Elliot Allagash by Simon Rich, 2010 by Random House, Inc.; 224 pgs; Fiction-YA
Elliot Allagash is a rich, corrupt, masterminded schemer who begins his demise on Glendale prep school as a transferred eighth grader. Enter his victim and daresay friend, Seymour Herson, the lowliest of the low, for no particular reason which is probably the worse scenario. The narrator of this smartly written first novel easily plays the pawn in Elliot's game only to be trapped and learn the hard lesson of growing up.
Elliot possesses the underhanded evil that most people secretly wish to obtain. Yet he still possesses the soft belly of a lonely, unsupervised, privileged son that just wants to be loved by his father.
The book is a very quick read in the lines of Juno and Superbad meets Catcher and the Rye, where the unassumingly cool become geek chic, with Rich's intriguing characters whose prose is illusionary enough to picture the snarky smirk on Elliot's face. The two make an interesting pair to say the least, surviving grandiose plotting, lying, cheating, and the average tribulations of being teenagers.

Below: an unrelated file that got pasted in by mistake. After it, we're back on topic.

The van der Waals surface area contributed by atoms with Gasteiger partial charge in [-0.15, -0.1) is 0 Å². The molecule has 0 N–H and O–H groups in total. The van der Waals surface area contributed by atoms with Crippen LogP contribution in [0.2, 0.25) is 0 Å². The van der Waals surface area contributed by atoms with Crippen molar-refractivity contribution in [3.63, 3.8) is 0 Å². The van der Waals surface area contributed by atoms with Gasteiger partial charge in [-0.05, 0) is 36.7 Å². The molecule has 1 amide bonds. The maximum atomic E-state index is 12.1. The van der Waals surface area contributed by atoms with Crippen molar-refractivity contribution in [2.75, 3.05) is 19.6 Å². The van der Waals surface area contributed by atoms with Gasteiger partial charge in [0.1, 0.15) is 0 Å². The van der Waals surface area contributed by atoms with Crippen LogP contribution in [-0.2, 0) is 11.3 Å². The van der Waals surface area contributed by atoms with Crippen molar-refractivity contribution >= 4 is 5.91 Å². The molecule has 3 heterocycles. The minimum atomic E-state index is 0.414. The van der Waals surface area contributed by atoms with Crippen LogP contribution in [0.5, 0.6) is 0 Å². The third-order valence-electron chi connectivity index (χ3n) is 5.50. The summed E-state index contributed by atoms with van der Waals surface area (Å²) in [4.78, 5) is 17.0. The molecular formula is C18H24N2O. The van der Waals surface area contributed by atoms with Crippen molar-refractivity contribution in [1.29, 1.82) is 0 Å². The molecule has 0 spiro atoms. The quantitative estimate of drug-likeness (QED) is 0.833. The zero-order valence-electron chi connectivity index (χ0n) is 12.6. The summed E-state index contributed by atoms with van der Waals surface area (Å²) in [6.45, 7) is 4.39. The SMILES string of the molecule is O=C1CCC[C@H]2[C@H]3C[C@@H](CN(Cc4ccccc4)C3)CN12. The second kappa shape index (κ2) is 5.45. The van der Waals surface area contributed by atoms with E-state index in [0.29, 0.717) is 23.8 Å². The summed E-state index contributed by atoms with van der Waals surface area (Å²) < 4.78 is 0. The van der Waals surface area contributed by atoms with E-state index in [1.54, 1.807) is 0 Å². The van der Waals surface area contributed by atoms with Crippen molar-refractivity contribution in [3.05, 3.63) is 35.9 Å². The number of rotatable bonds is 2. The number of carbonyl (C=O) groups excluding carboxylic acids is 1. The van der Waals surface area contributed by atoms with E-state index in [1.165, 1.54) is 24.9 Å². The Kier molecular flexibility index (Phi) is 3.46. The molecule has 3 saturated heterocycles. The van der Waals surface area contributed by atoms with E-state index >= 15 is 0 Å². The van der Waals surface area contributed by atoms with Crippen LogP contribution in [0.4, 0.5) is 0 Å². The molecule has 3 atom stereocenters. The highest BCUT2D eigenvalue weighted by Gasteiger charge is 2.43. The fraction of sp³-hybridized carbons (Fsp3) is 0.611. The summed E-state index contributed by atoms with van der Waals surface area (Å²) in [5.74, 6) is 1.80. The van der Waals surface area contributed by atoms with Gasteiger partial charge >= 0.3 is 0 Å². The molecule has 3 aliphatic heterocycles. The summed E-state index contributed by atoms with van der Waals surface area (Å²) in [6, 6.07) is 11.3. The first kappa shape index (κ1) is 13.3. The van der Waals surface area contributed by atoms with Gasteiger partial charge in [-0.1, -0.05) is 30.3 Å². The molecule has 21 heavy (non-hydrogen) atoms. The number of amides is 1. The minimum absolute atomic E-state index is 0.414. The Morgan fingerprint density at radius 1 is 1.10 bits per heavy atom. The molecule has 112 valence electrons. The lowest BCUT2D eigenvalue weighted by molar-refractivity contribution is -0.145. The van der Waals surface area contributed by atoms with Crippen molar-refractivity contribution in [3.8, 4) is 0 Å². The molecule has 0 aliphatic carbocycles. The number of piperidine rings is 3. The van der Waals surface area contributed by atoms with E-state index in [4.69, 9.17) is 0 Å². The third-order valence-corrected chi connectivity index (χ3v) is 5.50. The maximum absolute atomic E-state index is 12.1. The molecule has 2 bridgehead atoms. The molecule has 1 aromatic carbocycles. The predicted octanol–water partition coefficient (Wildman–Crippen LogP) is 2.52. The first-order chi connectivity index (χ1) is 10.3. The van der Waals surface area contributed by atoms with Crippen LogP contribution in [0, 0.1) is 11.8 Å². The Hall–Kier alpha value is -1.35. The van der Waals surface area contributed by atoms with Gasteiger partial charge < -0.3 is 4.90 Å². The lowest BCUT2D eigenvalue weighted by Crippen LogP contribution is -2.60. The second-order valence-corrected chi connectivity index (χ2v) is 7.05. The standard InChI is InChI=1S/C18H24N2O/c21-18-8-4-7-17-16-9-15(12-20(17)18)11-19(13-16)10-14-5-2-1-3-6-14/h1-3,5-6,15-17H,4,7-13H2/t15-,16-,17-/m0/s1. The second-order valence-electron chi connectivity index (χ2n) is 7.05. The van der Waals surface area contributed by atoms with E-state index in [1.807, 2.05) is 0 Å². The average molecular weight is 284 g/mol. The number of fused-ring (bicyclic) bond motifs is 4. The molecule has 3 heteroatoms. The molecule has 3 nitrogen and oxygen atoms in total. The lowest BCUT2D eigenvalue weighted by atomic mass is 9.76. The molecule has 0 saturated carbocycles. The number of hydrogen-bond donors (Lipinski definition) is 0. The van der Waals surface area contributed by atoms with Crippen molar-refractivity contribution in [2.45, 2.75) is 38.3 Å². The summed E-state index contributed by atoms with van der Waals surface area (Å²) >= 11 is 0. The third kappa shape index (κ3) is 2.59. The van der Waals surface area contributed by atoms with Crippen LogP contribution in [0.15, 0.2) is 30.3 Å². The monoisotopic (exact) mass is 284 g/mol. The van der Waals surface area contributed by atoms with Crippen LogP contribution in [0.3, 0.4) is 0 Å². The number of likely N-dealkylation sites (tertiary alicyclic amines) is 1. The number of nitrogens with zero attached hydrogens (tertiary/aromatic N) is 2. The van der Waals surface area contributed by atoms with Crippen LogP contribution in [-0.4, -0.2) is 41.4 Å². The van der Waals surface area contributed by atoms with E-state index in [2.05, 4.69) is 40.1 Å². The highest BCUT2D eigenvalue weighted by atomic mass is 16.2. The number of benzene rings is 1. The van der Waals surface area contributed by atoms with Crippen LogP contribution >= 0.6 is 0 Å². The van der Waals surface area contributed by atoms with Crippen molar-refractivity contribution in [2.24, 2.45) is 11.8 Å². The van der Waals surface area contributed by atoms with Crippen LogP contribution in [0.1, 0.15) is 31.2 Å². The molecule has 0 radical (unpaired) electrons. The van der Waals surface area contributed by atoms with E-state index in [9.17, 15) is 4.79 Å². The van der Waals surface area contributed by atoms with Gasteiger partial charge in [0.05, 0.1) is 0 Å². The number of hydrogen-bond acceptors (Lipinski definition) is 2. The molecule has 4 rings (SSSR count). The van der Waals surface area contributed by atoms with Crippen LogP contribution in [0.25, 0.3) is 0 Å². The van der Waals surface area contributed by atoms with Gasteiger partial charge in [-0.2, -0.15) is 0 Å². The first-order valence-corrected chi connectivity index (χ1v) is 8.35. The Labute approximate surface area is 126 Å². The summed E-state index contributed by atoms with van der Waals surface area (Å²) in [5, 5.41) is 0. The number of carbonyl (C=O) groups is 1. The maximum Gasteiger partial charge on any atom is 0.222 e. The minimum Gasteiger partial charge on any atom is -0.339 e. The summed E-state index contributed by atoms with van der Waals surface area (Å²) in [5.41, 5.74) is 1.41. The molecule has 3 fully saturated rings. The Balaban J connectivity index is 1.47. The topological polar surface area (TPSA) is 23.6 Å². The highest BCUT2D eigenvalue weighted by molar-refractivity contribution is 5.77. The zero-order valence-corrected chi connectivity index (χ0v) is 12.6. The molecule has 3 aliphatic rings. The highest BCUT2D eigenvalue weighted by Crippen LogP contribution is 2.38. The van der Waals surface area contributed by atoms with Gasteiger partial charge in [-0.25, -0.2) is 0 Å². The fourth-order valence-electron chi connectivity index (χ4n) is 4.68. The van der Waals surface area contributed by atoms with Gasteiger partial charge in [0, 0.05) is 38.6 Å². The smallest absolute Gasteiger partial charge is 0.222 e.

I would say a definite read for those who cheer for the underdog, want an easy, entertaining read, like coming of age stories. The little quirks set it apart from typical high school drama.